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Debian 7.0 ‘Wheezy’ released; lets you install 32-bit software on 64-bit PCs

Debian 7.0 ‘Wheezy’ released

The Debian Project has released Debian 7.0, codenamed Wheezy. This version brings a lot of improvements to Debian, the most significant of which are multiarch support, a new kernel (Linux 3.2), and built-in support for a range of multimedia codecs.

 

Although a lot of people might have never even heard of it, Debian is one of the most powerful and flexible Linux flavours out there. A lot of popular Linux distributions (including Ubuntu) are based on Debian, as it’s known for its stability and flexibility. Wheezy has been in development for the last two years and is the first update the operating system has received since Debian 6 (codenamed Squeeze) was released in 2011.

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Took a while to get here, but the wait has been worth it

 

 

Multiarch support is one of the most important features this version brings. For the uninitiated, multiarch support allows you to install software built for multiple architectures on one system. This means that you can now install both 32-bit and 64-bit software on one system, thus improving support for legacy software. For instance, you can install a 32-bit version of old software on your 64-bit computer and Debian will automatically take care of the rest.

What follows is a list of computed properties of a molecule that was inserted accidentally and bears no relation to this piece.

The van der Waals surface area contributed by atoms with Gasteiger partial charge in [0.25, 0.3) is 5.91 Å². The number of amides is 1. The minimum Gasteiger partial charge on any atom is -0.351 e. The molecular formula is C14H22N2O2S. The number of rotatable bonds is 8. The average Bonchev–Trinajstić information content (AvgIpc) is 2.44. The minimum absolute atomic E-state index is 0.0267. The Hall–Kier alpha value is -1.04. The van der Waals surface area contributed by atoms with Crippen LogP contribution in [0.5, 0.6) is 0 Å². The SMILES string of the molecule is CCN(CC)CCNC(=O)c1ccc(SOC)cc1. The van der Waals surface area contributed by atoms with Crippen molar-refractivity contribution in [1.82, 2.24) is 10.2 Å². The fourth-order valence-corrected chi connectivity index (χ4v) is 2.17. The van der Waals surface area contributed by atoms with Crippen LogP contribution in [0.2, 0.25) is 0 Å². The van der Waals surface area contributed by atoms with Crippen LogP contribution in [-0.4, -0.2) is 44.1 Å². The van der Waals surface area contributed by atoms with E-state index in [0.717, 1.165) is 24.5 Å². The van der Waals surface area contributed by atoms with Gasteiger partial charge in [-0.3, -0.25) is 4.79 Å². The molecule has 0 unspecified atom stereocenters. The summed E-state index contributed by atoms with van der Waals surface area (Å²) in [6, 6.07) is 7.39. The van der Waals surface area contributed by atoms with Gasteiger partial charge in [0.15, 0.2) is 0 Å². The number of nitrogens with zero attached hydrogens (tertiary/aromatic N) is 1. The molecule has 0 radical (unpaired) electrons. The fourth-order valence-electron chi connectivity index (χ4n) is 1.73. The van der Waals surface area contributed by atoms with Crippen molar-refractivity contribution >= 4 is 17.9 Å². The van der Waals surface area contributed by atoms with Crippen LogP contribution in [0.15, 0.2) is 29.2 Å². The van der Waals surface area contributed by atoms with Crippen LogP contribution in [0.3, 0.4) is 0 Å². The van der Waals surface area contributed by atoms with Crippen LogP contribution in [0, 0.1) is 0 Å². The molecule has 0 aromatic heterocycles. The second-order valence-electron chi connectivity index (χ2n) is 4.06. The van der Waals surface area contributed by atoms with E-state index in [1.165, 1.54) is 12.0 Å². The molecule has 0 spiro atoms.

The installation process has also been improved, and the installer is available in 73 languages now. The Debian Project has thoughtfully improved accessibility too. They have added support for carrying out the install via speech software. This is a great addition for visually impaired people who don’t have access to a Braille device, as the installer can be controlled via speech software. The Debian Project says over a dozen of the languages are available for speech synthesis.

 

Debian 7.0 also adds support for deploying private clouds. The OS bundles ready-to-use packages for the open source cloud operating system, OpenStack, and the Xen Cloud Platform, which provides a server virtualisation and cloud computing platform. In addition, Debian can now be installed and booted using UEFI, if you have a newer 64-bit PC. However, Secure Boot is still not supported; we think this is a great new feature nonetheless.

 

As usual, Debian 7.0 brings along a whole host of applications and updates. Included are new versions of the GNOME, Xfce and KDE desktop environments, while applications such as GIMP and LibreOffice also make an appearance.

 

 

 

[source:tech2]

Debian

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